Voters will cast their ballots on May 8.
Youth voters say their needs are not fully catered for by the major political parties and they are disillusioned by the state of politics in the country.
Wits Vuvuzela spoke to young voters who say they are looking for an alternative voice that can offer viable solutions to problems facing the youth.
Haafizah Bhamjee, fourth-year Bachelor of Arts student, said, “The idea is that if we want new solutions to problems faced by the youth such as youth unemployment and the rising costs of tertiary education, then we need new voices and fresh perspectives.”
Wits alumnus Courtney Morgan said she prepared for her vote though a process of elimination; she looked through party manifestos and excluded the ones that raised points she was fundamentally opposed to.
“As a young person involved with climate justice work and women’s rights, there is not one party that I feel reflects our most pertinent issues at the moment; they all fall short on so many levels,” Morgan said.
According to a survey conducted by Media24, a sample of more than 2000 individuals revealed that 24% of first-time voters from the 53% born after 1994 will be voting for the Economic Freedom Fighters (EFF).
Tumelo Tladinyane, third-year Bachelor of Accounting Science student, told Wits Vuvuzela that the politics of the EFF has a sway over the youth because it speaks to the “lived experience of the young black working class, who see the corruption of the ANC as telling as well as its ineffectiveness. They are wary of the DA who seem to be using black people as puppets to get their vote”.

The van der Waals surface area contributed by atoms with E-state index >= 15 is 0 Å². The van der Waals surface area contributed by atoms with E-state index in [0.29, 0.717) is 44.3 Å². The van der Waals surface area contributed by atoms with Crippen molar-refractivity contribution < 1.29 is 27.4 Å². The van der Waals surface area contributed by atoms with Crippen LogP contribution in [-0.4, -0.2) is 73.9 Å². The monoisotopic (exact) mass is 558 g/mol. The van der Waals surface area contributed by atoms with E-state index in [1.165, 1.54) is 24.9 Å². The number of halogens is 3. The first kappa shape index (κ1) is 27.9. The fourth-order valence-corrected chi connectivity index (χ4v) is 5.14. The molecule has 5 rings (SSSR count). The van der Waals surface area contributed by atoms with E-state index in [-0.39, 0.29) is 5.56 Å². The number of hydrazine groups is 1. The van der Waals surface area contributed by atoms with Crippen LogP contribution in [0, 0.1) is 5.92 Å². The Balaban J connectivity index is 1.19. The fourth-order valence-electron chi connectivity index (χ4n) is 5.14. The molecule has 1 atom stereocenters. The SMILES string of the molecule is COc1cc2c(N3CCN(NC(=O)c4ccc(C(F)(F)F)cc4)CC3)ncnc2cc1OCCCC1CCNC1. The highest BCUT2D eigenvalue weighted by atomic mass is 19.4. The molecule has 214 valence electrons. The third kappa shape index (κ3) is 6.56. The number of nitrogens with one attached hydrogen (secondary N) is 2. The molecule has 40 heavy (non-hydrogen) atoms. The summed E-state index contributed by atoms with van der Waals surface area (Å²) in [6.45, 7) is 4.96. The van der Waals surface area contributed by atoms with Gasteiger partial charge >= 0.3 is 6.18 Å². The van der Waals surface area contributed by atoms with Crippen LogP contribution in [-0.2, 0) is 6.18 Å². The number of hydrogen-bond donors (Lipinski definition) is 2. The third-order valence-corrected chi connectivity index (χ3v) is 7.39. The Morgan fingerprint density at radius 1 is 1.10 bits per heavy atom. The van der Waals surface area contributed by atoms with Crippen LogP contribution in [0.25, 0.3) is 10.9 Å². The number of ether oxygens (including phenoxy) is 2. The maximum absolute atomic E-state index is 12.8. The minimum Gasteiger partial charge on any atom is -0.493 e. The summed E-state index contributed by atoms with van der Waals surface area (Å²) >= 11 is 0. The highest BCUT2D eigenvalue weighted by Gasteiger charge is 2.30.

Second-year Accounting Science student, Ammaarah Patel, said “Post Fees Must Fall, the radical posturing of the EFF toward an overturned South Africa is enticing, because even though we are the born frees, many black South African youth are still shackled by apartheid and what it left behind.”
The youth will be heading to the polls together with the rest of the country to cast their votes for the national assembly and the provincial legislatures on May 8.
FEATURED IMAGE: Danyaal Moosa (left) and Ammaarah Patel (right) stand outside Old Mutual Sports Hall, signalling with a thumbs up that they are excited and ready to vote on May 8.